Date of Award

6-2013

Degree Name

MS in Agriculture - Food Science and Nutrition

Department

Food Science and Nutrition

Advisor

Aydin Nazmi

Abstract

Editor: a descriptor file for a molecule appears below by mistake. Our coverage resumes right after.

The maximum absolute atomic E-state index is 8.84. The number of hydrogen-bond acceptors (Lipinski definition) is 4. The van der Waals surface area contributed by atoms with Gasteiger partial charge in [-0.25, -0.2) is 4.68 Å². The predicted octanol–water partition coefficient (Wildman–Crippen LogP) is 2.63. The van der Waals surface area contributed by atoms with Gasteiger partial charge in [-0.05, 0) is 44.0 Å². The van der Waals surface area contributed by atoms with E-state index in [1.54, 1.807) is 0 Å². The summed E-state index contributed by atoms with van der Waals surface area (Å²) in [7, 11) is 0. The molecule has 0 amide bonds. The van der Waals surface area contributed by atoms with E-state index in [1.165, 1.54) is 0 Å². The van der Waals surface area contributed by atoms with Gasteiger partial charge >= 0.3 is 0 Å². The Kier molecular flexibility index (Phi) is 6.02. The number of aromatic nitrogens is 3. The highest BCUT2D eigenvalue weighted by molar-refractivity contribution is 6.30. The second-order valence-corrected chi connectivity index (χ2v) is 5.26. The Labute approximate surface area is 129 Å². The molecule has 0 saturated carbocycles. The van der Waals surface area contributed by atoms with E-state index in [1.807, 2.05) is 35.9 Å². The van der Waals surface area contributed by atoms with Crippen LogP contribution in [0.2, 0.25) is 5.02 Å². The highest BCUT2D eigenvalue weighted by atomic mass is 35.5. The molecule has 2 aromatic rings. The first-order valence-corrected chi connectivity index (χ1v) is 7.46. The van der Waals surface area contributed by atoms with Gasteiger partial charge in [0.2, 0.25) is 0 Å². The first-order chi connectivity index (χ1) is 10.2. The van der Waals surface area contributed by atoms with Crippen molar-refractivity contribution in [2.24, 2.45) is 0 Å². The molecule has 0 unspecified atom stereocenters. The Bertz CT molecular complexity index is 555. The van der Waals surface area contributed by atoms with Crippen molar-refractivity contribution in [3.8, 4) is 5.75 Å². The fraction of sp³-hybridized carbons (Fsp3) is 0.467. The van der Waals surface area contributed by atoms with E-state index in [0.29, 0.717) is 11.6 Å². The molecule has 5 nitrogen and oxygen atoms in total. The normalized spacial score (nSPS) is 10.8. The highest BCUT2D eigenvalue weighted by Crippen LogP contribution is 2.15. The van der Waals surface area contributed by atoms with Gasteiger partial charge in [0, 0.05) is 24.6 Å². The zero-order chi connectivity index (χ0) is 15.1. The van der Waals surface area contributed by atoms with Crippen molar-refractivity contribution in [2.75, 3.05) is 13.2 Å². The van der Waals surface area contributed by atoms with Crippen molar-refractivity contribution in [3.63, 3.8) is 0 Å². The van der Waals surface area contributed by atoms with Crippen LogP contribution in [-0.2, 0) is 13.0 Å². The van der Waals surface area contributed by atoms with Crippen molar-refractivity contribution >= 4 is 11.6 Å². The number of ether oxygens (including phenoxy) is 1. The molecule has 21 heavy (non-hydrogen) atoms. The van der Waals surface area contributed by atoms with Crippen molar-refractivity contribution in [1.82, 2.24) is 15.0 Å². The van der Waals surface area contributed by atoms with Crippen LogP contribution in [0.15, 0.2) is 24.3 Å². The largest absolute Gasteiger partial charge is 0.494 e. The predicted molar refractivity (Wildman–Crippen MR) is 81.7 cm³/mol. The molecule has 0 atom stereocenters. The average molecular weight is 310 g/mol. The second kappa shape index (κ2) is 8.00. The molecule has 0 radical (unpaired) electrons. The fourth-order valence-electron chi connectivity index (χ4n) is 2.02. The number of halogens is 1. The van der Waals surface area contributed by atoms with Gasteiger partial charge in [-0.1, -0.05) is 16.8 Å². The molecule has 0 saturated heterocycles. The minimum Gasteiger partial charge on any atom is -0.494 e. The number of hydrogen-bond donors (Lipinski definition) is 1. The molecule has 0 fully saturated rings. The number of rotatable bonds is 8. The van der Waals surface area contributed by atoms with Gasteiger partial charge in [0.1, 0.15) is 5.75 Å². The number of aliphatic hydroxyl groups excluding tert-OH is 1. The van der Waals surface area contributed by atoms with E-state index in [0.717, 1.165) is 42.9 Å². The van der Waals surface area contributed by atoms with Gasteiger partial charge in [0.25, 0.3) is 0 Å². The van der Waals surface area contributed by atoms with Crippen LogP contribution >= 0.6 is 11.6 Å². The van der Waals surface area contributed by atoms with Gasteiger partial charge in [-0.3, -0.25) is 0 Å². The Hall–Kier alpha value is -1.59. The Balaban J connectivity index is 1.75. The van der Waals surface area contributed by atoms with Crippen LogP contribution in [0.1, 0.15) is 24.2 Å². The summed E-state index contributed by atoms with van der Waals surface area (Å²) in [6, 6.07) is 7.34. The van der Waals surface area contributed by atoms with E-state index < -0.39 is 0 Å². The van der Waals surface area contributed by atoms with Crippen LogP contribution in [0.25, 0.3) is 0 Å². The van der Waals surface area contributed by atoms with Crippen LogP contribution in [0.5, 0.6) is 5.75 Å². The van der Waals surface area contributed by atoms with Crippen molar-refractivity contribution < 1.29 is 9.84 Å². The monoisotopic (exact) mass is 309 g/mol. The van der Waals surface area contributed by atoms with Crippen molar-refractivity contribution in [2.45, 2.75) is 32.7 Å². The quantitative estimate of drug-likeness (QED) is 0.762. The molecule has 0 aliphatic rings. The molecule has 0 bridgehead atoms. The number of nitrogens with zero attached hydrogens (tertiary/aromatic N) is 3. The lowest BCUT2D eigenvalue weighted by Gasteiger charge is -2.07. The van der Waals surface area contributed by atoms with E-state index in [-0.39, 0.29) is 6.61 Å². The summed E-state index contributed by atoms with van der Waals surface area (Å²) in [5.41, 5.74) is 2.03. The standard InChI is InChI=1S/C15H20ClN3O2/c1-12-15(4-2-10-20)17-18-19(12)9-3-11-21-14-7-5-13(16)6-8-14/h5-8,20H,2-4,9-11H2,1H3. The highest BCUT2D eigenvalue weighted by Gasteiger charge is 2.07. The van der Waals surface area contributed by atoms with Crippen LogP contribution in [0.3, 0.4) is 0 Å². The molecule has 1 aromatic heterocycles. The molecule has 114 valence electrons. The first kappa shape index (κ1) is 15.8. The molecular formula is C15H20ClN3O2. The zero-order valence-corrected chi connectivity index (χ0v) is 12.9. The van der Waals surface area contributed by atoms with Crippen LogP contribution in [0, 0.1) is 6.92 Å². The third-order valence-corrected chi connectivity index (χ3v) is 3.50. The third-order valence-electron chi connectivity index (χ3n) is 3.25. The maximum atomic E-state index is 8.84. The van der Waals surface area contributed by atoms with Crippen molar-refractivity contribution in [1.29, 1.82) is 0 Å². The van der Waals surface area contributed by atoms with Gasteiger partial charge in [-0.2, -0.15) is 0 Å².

Current research shows moderate alcohol consumption is associated with decreased risk of diabetes and excessive consumption or binge drinking can cause insulin resistance and diabetes. In 2010, diabetes was the seventh leading cause of death in the United Statesand was responsible for significant health complications: blindness, kidney failure, and limb amputations, and is a large national economic burden. Fasting blood glucose (FBG) is a tool used to help diagnose diabetes. Abnormally high FBG, ≥100 mg/dl, is indicative of diabetes and pre-diabetes. Few studies have observed diabetic prevalence among young adults or college students. Studying young adults can help provide added information about early risk factors for diabetes and pre-diabetes, facilitating public health efforts to stem the rising tide of the diabetes epidemic. This study aimed to research the associations between alcohol consumption (numbers of days alcohol consumed in the past month and binge alcohol consumption in the past month) and FBG in a college population as part of the FLASH cohort study. FBG levels were measured in 141 young adult participants and alcohol consumption was determined by self report. Other individual-level characteristics and potential confounding variables were also collected. The association between alcohol consumption and FBG followed a J-shaped curve whereby students who reported drinking 6-8 days within the last 30 days showed significantly lower FBG levels than those who did not drink and those who consumed alcohol on nine or more days (p=0.04). Binge drinking did not have a significant association with FBG (p=0.4). Sex and body mass index were also significantly associated with FBG. In conclusion, moderate frequency of alcohol consumption is found to have an inverse relationship with FBG and excessive drinking can reverse these effects.